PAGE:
It is affecting the majors in that the mid level acts with one, two or even three hits out there are having to take the opening slots or the Wildhorse size clubs. Everything has been downsized. Since booking agents only operate on percentage fees, until you can pay a sizeable percentage, it is doubtful you will have much success there.
My personal suggestion is to work with him as a single or possibly duo. The money is cheaper, cost of travel, expenses, all are somewhat reduced. Of course a lot of this would depend upon the type of venue and what music they play. Doing a country cover band might be an option.
At any rate, it is a pretty tough road these days. And has been for quite some time. It is not the current recession, although that doesn't help. The reality is it is the changing nature of the music industry.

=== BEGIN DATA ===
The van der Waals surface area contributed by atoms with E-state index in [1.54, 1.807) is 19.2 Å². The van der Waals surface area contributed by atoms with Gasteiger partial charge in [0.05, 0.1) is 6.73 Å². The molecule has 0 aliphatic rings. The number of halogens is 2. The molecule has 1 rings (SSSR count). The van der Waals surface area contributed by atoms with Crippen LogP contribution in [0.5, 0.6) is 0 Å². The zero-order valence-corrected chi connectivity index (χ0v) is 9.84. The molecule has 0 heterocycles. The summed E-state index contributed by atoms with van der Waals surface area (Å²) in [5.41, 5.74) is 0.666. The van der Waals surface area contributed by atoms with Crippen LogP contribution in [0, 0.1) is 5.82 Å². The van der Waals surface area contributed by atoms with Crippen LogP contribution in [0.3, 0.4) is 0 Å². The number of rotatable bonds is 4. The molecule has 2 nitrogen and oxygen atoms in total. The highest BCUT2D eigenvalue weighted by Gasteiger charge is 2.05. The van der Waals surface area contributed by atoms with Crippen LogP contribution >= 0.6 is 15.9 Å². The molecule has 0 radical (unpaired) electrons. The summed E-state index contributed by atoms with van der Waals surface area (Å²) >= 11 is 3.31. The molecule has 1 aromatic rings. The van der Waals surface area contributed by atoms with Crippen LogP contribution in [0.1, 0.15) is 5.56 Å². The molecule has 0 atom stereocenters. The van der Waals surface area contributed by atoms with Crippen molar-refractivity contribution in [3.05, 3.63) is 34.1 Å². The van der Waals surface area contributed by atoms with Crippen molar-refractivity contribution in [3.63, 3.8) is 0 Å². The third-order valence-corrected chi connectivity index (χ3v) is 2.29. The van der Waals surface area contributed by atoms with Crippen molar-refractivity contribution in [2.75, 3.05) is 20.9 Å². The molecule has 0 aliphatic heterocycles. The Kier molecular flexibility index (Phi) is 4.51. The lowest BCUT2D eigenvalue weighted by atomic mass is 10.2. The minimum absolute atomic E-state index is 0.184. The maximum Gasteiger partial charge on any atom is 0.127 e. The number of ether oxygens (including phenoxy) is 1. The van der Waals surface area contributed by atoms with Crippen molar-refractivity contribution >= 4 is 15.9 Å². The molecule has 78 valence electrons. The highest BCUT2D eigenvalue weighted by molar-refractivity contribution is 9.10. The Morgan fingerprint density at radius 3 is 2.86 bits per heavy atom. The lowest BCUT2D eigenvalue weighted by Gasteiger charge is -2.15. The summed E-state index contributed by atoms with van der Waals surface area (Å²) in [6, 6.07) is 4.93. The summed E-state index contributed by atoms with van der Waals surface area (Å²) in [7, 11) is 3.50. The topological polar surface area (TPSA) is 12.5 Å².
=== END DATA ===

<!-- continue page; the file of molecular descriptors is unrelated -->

Another very odd aspect these days are the advent of the older acts taking up a HUGE percentage of the major touring business. Aerosmith, Springsteen, Billy Joel, the Eagles, etc. groups like that are all taking up the major arenas, sports stadiums, and larger club venues. What this means is every thing gets downsized. Very few mainstream acts can even pull in enough people to fill the stadiums outside of Chesney, McGraw, etc. So that forces the higher end medium acts into large club venues, the upper mid level acts into medium venues and the lower mid level acts into smaller club venues. That squeezes new acts almost completely out of the business except in cover venues.
Just another piece of the choke puzzle.